Thomas Bach, a former German gold medalist turned attorney, was named president of the International Olympic Committee on Tuesday.
The announcement comes amid growing concerns of protests at the upcoming Sochi Games – which will begin next February, involving athletes and spectators who support gay rights and oppose Russia's recently passed legislation that is widely perceived as being anti-gay.
The discriminatory law bans "propaganda of nontraditional sexual relations," and implements fines and other penalties for anyone who engages in acts that are perceived as promoting homosexuality, transsexuality and paedophilia. The law does not however define what constitutes "propaganda."
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In an attempt to calm fears expressed primarily in the West that gay athletes or others who outwardly opposed the law would be targeted during the Olympic Sochi Games, Russian authorities announced in August that such athletes would not be subject to the law
Shortly after Bach was named Olympic Committee head, the new president took a phone call from Russia’s president, Vladimir Putin, after which he told reporters, "We did not discuss the law."
The 59-year-old Bach was a former fencer who won gold in the 1976 summer Olympics in Montreal, Canada. Most recently as president of the German Olympic Committee, Bach headed Munich's unsuccessful bid for the 2018 Winter Olympics. The games will be played in Pyeongchang, South Korea.
Among the most pressing issues facing Bach as president will be how to handle demonstrations against the Russian law by athletes at the Sochi Games in February, The New York Times notes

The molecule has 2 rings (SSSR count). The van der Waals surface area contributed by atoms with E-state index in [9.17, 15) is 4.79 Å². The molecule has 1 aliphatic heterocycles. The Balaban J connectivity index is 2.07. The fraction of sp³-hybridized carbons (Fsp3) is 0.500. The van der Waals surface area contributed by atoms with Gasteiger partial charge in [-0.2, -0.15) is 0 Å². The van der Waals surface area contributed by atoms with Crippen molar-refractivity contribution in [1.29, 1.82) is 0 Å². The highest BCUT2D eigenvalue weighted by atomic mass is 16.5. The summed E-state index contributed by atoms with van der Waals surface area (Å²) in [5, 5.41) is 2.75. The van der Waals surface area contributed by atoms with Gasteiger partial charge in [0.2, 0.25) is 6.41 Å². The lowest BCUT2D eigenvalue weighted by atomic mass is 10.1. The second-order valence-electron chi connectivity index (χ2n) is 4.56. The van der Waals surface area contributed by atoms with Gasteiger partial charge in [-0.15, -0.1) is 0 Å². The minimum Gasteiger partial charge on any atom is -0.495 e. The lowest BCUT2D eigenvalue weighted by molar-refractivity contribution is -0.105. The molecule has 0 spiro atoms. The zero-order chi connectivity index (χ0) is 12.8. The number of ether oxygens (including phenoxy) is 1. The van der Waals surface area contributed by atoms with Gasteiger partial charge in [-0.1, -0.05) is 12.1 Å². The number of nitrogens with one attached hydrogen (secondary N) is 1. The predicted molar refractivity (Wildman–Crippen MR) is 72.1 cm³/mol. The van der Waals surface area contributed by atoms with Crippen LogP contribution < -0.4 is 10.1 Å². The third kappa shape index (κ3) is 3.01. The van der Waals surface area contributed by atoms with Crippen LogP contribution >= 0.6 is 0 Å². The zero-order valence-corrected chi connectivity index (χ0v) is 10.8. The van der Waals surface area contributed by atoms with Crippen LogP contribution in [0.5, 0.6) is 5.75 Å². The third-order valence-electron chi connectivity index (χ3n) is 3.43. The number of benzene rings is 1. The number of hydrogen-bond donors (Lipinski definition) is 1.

"The I.O.C. has to really have very clear rules on what you can do and not do," Gunilla Lindberg, a member of the I.O.C. executive board from Sweden, told The Times.
Rule 50 of the Olympic charter states that "no kind of demonstration or political, religious or racial propaganda is permitted" at any Olympic site.
Bach appeared to echo the sentiment of Rule 50 on Tuesday, maintaining that athletes should have the right to express their opinions outside the competition, however when in the arena, "You have to be protected from political controversies," he said, The Times reported.
On Tuesday Larry Probst, the chairman of the United States Olympic Committee and I.O.C. delegate, said "We will do everything to comply with I.O.C. regulations and the way they intend to handle any protests or demonstrations."
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